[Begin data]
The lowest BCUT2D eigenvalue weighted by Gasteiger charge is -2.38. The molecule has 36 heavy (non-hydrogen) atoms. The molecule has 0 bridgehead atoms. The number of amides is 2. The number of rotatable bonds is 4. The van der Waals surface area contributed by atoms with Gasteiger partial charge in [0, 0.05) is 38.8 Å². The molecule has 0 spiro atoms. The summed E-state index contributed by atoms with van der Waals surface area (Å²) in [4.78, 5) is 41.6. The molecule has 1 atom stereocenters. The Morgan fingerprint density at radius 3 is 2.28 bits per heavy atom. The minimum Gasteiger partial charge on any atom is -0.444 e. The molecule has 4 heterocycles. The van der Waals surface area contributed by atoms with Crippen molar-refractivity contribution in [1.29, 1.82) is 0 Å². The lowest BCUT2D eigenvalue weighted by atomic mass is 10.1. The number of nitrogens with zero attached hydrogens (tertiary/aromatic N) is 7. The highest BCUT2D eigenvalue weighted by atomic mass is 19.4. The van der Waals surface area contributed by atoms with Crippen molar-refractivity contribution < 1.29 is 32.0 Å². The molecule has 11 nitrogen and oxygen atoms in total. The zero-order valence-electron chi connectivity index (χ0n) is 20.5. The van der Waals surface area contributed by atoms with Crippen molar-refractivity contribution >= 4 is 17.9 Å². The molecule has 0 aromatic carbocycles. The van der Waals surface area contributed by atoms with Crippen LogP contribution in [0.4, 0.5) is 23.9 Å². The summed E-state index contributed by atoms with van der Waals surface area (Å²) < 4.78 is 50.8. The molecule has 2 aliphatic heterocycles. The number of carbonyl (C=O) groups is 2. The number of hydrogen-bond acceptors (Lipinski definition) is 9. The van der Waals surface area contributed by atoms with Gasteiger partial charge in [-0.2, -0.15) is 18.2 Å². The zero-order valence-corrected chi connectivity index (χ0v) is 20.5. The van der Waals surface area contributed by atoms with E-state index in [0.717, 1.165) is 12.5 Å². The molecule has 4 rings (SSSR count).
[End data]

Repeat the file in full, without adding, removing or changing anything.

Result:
The lowest BCUT2D eigenvalue weighted by Gasteiger charge is -2.38. The molecule has 36 heavy (non-hydrogen) atoms. The molecule has 0 bridgehead atoms. The number of amides is 2. The number of rotatable bonds is 4. The van der Waals surface area contributed by atoms with Gasteiger partial charge in [0, 0.05) is 38.8 Å². The molecule has 0 spiro atoms. The summed E-state index contributed by atoms with van der Waals surface area (Å²) in [4.78, 5) is 41.6. The molecule has 1 atom stereocenters. The Morgan fingerprint density at radius 3 is 2.28 bits per heavy atom. The minimum Gasteiger partial charge on any atom is -0.444 e. The molecule has 4 heterocycles. The van der Waals surface area contributed by atoms with Crippen molar-refractivity contribution in [1.29, 1.82) is 0 Å². The lowest BCUT2D eigenvalue weighted by atomic mass is 10.1. The number of nitrogens with zero attached hydrogens (tertiary/aromatic N) is 7. The highest BCUT2D eigenvalue weighted by atomic mass is 19.4. The van der Waals surface area contributed by atoms with Crippen molar-refractivity contribution < 1.29 is 32.0 Å². The molecule has 11 nitrogen and oxygen atoms in total. The zero-order valence-electron chi connectivity index (χ0n) is 20.5. The van der Waals surface area contributed by atoms with Crippen molar-refractivity contribution >= 4 is 17.9 Å². The molecule has 0 aromatic carbocycles. The van der Waals surface area contributed by atoms with Crippen LogP contribution in [0.4, 0.5) is 23.9 Å². The summed E-state index contributed by atoms with van der Waals surface area (Å²) < 4.78 is 50.8. The molecule has 2 aliphatic heterocycles. The number of carbonyl (C=O) groups is 2. The number of hydrogen-bond acceptors (Lipinski definition) is 9. The van der Waals surface area contributed by atoms with Gasteiger partial charge in [-0.2, -0.15) is 18.2 Å². The zero-order valence-corrected chi connectivity index (χ0v) is 20.5. The van der Waals surface area contributed by atoms with E-state index in [0.717, 1.165) is 12.5 Å². The molecule has 4 rings (SSSR count).